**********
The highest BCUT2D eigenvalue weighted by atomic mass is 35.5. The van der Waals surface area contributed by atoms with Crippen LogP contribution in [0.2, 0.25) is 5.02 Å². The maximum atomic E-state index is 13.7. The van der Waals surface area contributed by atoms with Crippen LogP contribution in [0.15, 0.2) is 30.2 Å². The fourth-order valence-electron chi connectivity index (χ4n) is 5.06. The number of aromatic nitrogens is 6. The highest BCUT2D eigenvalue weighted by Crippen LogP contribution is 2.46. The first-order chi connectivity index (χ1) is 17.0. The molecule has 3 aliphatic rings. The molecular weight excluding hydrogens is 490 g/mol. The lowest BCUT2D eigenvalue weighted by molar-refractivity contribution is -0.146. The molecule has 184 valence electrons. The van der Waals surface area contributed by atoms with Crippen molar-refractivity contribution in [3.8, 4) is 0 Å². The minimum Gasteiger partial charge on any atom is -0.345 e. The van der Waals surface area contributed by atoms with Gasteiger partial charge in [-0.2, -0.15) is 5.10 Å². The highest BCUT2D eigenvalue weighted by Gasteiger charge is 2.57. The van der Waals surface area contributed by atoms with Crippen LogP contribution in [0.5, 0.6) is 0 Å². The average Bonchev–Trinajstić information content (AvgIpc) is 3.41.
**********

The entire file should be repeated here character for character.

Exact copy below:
The highest BCUT2D eigenvalue weighted by atomic mass is 35.5. The van der Waals surface area contributed by atoms with Crippen LogP contribution in [0.2, 0.25) is 5.02 Å². The maximum atomic E-state index is 13.7. The van der Waals surface area contributed by atoms with Crippen LogP contribution in [0.15, 0.2) is 30.2 Å². The fourth-order valence-electron chi connectivity index (χ4n) is 5.06. The number of aromatic nitrogens is 6. The highest BCUT2D eigenvalue weighted by Crippen LogP contribution is 2.46. The first-order chi connectivity index (χ1) is 17.0. The molecule has 3 aliphatic rings. The molecular weight excluding hydrogens is 490 g/mol. The lowest BCUT2D eigenvalue weighted by molar-refractivity contribution is -0.146. The molecule has 184 valence electrons. The van der Waals surface area contributed by atoms with Crippen molar-refractivity contribution in [3.8, 4) is 0 Å². The minimum Gasteiger partial charge on any atom is -0.345 e. The van der Waals surface area contributed by atoms with Gasteiger partial charge in [-0.2, -0.15) is 5.10 Å². The highest BCUT2D eigenvalue weighted by Gasteiger charge is 2.57. The van der Waals surface area contributed by atoms with Crippen LogP contribution in [0.5, 0.6) is 0 Å². The average Bonchev–Trinajstić information content (AvgIpc) is 3.41.